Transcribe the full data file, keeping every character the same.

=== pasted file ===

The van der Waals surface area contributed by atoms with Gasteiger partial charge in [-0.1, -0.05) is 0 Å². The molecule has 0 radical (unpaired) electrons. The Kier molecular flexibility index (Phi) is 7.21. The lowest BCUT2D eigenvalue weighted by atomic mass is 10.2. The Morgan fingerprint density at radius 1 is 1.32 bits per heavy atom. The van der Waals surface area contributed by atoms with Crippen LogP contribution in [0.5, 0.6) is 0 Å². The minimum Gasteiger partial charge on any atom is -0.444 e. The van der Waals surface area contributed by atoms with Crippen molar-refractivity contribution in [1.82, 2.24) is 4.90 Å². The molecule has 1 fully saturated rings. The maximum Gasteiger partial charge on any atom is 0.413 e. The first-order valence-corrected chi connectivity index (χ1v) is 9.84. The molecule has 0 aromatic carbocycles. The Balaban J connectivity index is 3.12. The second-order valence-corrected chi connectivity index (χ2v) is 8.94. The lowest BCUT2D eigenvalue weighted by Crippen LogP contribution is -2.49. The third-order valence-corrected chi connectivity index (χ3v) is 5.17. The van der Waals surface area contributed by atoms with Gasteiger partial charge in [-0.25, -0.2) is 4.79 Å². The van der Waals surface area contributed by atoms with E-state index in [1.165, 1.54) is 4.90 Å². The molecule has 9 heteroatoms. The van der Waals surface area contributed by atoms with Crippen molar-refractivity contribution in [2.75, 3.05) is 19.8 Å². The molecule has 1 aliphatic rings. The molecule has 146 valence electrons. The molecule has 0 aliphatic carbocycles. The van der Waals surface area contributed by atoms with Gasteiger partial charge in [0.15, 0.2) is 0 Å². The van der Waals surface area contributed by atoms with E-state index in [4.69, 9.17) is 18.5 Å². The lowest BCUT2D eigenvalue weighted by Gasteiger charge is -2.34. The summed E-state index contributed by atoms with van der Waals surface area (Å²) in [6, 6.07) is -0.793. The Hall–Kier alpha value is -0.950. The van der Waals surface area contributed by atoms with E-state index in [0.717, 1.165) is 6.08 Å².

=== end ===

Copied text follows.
The van der Waals surface area contributed by atoms with Gasteiger partial charge in [-0.1, -0.05) is 0 Å². The molecule has 0 radical (unpaired) electrons. The Kier molecular flexibility index (Phi) is 7.21. The lowest BCUT2D eigenvalue weighted by atomic mass is 10.2. The Morgan fingerprint density at radius 1 is 1.32 bits per heavy atom. The van der Waals surface area contributed by atoms with Crippen LogP contribution in [0.5, 0.6) is 0 Å². The minimum Gasteiger partial charge on any atom is -0.444 e. The van der Waals surface area contributed by atoms with Crippen molar-refractivity contribution in [1.82, 2.24) is 4.90 Å². The molecule has 1 fully saturated rings. The maximum Gasteiger partial charge on any atom is 0.413 e. The first-order valence-corrected chi connectivity index (χ1v) is 9.84. The molecule has 0 aromatic carbocycles. The Balaban J connectivity index is 3.12. The second-order valence-corrected chi connectivity index (χ2v) is 8.94. The lowest BCUT2D eigenvalue weighted by Crippen LogP contribution is -2.49. The third-order valence-corrected chi connectivity index (χ3v) is 5.17. The van der Waals surface area contributed by atoms with Gasteiger partial charge in [-0.25, -0.2) is 4.79 Å². The van der Waals surface area contributed by atoms with E-state index in [1.165, 1.54) is 4.90 Å². The molecule has 9 heteroatoms. The van der Waals surface area contributed by atoms with Crippen molar-refractivity contribution in [2.75, 3.05) is 19.8 Å². The molecule has 1 aliphatic rings. The molecule has 146 valence electrons. The molecule has 0 aliphatic carbocycles. The van der Waals surface area contributed by atoms with Gasteiger partial charge in [0.15, 0.2) is 0 Å². The van der Waals surface area contributed by atoms with E-state index in [4.69, 9.17) is 18.5 Å². The lowest BCUT2D eigenvalue weighted by Gasteiger charge is -2.34. The summed E-state index contributed by atoms with van der Waals surface area (Å²) in [6, 6.07) is -0.793. The Hall–Kier alpha value is -0.950. The van der Waals surface area contributed by atoms with E-state index in [0.717, 1.165) is 6.08 Å².